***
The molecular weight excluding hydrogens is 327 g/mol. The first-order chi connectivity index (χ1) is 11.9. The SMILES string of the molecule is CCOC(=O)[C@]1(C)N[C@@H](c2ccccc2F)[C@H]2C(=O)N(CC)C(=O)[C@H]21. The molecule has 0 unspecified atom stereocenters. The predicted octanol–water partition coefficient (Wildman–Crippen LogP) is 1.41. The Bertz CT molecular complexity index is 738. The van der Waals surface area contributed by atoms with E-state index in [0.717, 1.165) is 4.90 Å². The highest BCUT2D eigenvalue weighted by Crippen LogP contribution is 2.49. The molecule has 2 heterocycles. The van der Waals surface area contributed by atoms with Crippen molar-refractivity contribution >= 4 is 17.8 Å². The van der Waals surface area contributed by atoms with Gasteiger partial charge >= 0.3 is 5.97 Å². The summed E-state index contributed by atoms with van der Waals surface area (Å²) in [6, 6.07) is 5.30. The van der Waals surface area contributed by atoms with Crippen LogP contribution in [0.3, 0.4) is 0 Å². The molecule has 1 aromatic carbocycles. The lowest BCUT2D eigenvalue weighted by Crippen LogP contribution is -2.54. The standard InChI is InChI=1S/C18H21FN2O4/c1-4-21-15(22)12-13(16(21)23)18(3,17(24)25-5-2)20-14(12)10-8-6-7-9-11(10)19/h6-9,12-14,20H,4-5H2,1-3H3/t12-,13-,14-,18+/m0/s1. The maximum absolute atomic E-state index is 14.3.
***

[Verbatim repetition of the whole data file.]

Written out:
The molecular weight excluding hydrogens is 327 g/mol. The first-order chi connectivity index (χ1) is 11.9. The SMILES string of the molecule is CCOC(=O)[C@]1(C)N[C@@H](c2ccccc2F)[C@H]2C(=O)N(CC)C(=O)[C@H]21. The molecule has 0 unspecified atom stereocenters. The predicted octanol–water partition coefficient (Wildman–Crippen LogP) is 1.41. The Bertz CT molecular complexity index is 738. The van der Waals surface area contributed by atoms with E-state index in [0.717, 1.165) is 4.90 Å². The highest BCUT2D eigenvalue weighted by Crippen LogP contribution is 2.49. The molecule has 2 heterocycles. The van der Waals surface area contributed by atoms with Crippen molar-refractivity contribution >= 4 is 17.8 Å². The van der Waals surface area contributed by atoms with Gasteiger partial charge >= 0.3 is 5.97 Å². The summed E-state index contributed by atoms with van der Waals surface area (Å²) in [6, 6.07) is 5.30. The van der Waals surface area contributed by atoms with Crippen LogP contribution in [0.3, 0.4) is 0 Å². The molecule has 1 aromatic carbocycles. The lowest BCUT2D eigenvalue weighted by Crippen LogP contribution is -2.54. The standard InChI is InChI=1S/C18H21FN2O4/c1-4-21-15(22)12-13(16(21)23)18(3,17(24)25-5-2)20-14(12)10-8-6-7-9-11(10)19/h6-9,12-14,20H,4-5H2,1-3H3/t12-,13-,14-,18+/m0/s1. The maximum absolute atomic E-state index is 14.3.